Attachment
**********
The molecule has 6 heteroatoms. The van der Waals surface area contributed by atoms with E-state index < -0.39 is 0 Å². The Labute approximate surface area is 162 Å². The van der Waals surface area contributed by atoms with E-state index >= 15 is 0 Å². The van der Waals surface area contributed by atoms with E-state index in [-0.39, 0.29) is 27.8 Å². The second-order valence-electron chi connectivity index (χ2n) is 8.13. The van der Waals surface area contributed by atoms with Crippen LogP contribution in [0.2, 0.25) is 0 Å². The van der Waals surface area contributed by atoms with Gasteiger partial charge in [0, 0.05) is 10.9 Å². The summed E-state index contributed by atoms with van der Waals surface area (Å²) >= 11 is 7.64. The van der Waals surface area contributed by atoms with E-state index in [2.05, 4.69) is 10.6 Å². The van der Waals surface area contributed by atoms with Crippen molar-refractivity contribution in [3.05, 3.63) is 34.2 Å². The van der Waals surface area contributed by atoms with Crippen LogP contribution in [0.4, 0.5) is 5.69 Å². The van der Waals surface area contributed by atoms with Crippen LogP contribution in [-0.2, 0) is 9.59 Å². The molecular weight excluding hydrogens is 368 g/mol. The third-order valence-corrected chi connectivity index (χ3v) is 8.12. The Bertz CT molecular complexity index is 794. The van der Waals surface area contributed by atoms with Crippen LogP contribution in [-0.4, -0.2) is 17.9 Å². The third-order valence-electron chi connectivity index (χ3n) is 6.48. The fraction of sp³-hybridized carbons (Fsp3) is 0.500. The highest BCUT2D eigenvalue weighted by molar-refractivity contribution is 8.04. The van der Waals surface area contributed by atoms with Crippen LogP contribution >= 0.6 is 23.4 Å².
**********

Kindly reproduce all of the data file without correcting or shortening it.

The molecule has 6 heteroatoms. The van der Waals surface area contributed by atoms with E-state index < -0.39 is 0 Å². The Labute approximate surface area is 162 Å². The van der Waals surface area contributed by atoms with E-state index >= 15 is 0 Å². The van der Waals surface area contributed by atoms with E-state index in [-0.39, 0.29) is 27.8 Å². The second-order valence-electron chi connectivity index (χ2n) is 8.13. The van der Waals surface area contributed by atoms with Crippen LogP contribution in [0.2, 0.25) is 0 Å². The van der Waals surface area contributed by atoms with Gasteiger partial charge in [0, 0.05) is 10.9 Å². The summed E-state index contributed by atoms with van der Waals surface area (Å²) >= 11 is 7.64. The van der Waals surface area contributed by atoms with E-state index in [2.05, 4.69) is 10.6 Å². The van der Waals surface area contributed by atoms with Crippen molar-refractivity contribution in [3.05, 3.63) is 34.2 Å². The van der Waals surface area contributed by atoms with Crippen LogP contribution in [0.4, 0.5) is 5.69 Å². The van der Waals surface area contributed by atoms with Crippen LogP contribution in [-0.2, 0) is 9.59 Å². The molecular weight excluding hydrogens is 368 g/mol. The third-order valence-corrected chi connectivity index (χ3v) is 8.12. The Bertz CT molecular complexity index is 794. The van der Waals surface area contributed by atoms with Crippen LogP contribution in [-0.4, -0.2) is 17.9 Å². The third-order valence-electron chi connectivity index (χ3n) is 6.48. The fraction of sp³-hybridized carbons (Fsp3) is 0.500. The highest BCUT2D eigenvalue weighted by molar-refractivity contribution is 8.04. The van der Waals surface area contributed by atoms with Crippen LogP contribution >= 0.6 is 23.4 Å².